Mr. Yvan Loubier (Saint-Hyacinthe-Bagot, BQ): Mr. Speaker, my question is for the Prime Minister. In spite of the election promise made by the Prime Minister not to increase taxes, the Minister of Finance, through irresponsible statements, and particularly since yesterday, lets the uncertainty persist regarding the possibility that RRSPs will be taxed. Yet, all agree that such a measure would be irresponsible, despicable as well as a step backward.

Will the Prime Minister eliminate the uncertainty that prevails by pledging not to tax RRSPs?

Right Hon. Jean Chrétien (Prime Minister, Lib.): Mr. Speaker, the Minister of Finance is doing something that has never been done previously, before a budget is tabled. He is holding vast consultations with Canadians. Everything is subject to review. There may be people who favour that option. I do not know. Once this consultation exercise is completed, the minister will have all the necessary information to prepare a budget with a very clear objective: To create jobs and to reduce the deficit.

Mr. Yvan Loubier (Saint-Hyacinthe-Bagot, BQ): Mr. Speaker, the Prime Minister does not realize that his Minister of Finance is himself responsible for that uncertainty and that unacceptable situation. Yesterday morning, RRSPs were not going to be taxed; in the afternoon, the minister did not know for sure, while in the evening there was a possibility that RRSPs might be taxed. This is irresponsible on the part of the government.

If the government really wants to show taxpayers that it is serious about reducing spending and not increasing taxes, why does the Prime Minister refuse to formally pledge that he will not raise taxes and that he will not tax RRSPs? The Prime Minister must fulfill his promise!

Right Hon. Jean Chrétien (Prime Minister, Lib.): Mr. Speaker, we have to wait. The budget will be tabled in February, as is the case every year. The answer will then be known. In the meantime, the Minister of Finance is doing his homework. I think it is a very good idea to consult people and not rule out any solution. Let us not forget that some people complain that our tax system is not always adequate and is sometimes unfair. The minister is considering the whole issue of taxation. Moreover, he is inviting all Canadians to make representations. For example, Mr. Battle, who works in the field of social policy in Canada, appeared before the committee yesterday and said that the government could go ahead with its reform but should also look at the taxation issue to ensure that the system is fair to all Canadians.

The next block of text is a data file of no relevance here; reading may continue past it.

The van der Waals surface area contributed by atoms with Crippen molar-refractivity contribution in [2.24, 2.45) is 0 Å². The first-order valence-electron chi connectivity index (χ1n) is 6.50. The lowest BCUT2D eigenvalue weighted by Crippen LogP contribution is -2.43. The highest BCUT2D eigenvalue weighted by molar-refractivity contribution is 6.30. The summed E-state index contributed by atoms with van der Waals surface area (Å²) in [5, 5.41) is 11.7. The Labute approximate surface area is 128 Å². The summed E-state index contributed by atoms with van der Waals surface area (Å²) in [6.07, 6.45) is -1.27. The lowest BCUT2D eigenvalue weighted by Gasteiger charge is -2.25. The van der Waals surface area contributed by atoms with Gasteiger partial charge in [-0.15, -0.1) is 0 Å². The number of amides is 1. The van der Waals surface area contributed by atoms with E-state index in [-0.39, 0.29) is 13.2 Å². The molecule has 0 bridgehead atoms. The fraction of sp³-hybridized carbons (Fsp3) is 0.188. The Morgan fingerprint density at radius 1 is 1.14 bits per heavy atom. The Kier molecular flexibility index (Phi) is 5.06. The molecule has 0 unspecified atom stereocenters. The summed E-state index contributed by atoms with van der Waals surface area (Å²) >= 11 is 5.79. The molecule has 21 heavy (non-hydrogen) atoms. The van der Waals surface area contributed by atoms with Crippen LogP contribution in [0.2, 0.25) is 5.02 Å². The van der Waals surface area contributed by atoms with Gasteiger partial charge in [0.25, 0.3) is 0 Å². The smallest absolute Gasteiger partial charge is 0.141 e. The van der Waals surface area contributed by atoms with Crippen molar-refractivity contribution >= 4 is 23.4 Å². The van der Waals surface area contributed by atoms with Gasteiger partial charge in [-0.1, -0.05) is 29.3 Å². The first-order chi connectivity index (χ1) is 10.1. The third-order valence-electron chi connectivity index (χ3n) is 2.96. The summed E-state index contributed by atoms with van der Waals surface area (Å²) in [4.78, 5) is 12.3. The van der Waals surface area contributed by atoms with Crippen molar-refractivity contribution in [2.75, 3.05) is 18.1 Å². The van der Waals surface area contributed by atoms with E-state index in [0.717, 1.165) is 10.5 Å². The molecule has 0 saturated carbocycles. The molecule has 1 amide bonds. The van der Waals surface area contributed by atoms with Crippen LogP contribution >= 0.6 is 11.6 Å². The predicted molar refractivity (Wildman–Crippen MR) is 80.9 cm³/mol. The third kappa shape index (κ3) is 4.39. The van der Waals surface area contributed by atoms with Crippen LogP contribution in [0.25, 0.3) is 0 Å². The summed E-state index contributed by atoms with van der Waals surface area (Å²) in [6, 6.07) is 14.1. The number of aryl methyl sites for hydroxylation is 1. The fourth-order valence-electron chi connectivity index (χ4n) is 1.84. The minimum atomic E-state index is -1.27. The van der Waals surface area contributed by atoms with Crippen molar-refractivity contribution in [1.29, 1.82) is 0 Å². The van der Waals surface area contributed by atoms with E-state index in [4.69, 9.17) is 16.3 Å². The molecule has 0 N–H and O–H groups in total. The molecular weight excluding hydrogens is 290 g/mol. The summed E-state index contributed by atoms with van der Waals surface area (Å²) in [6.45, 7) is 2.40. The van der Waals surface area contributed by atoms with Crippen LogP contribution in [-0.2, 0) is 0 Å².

* * *



Mr. Art Hanger (Calgary Northeast, Ref.): Mr. Speaker, there are still a lot of unanswered questions relating to the Daniilidis application.


The Minister of Canadian Heritage took six months to clarify his intervention to Mr. Daniilidis' application. When did the Prime Minister learn of the intervention by the Minister of Canadian Heritage?

Right Hon. Jean Chrétien (Prime Minister, Lib.): Mr. Speaker, at the beginning of this month.


Mr. Art Hanger (Calgary Northeast, Ref.): Mr. Speaker, in 1978 John Munro called a judge on behalf of a man being tried for an offence. He was forced to resign from the cabinet because this was in violation of ministerial rules of conduct established by Prime Minister Trudeau at the time.

Will the present Prime Minister uphold the ethical standards that were applied by Prime Minister Trudeau and ask the Minister of Canadian Heritage for his resignation?

Right Hon. Jean Chrétien (Prime Minister, Lib.): Mr. Speaker, I explained exactly the situation. It is not the same situation at all. I looked at this situation with the documentation that is in front of the public. The minister acted as soon as he learned that his letter created the impression that he had tried to influence the case. He clarified it very clearly in unequivocal terms. I am satisfied that he has done in the circumstances what had to be done to clarify it to make sure there was no ambiguity.

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Mrs. Pauline Picard (Drummond, BQ): Mr. Speaker, my question is directed to the Minister of Health. Mr. Justice Krever will give groups represented before the commission only ten days to formulate comments and make recommendations and only two days to question the experts, after the report on the blood supply system is tabled.

In the public interest and in order to give groups represented before the Krever Commission a chance to give this report some careful study, will the minister agree to ask Mr. Justice Krever to give the groups more time to look at the details of the report?


Hon. Diane Marleau (Minister of Health, Lib.): Mr. Speaker, I am surprised at the question. We have just had a series of questions based on interference. Now the Bloc asks me if I will intervene with a judge.

No, I will not. The Krever commission is a judicial inquiry. Mr. Krever did ask for an extension of his time, did ask for additional moneys to study the blood supply system and we did give him the additional moneys and the additional time in order to do a very good job in studying the blood supply system in Canada.


Mr. Elwin Hermanson (Kindersley-Lloydminster, Ref.): Mr. Speaker, earlier this morning the Minister of Canadian Heritage tabled a letter that he wrote to Mr. Pattichis regarding an application to the CRTC. That letter was in response to a letter he received on September 20.

I wonder whether the minister would table that letter and any other communications he had regarding this case.

Hon. Michel Dupuy (Minister of Canadian Heritage, Lib.): Mr. Speaker, the letter addressed to me of course is privileged by the writer but I will be in touch with him. If he agrees this will be tabled.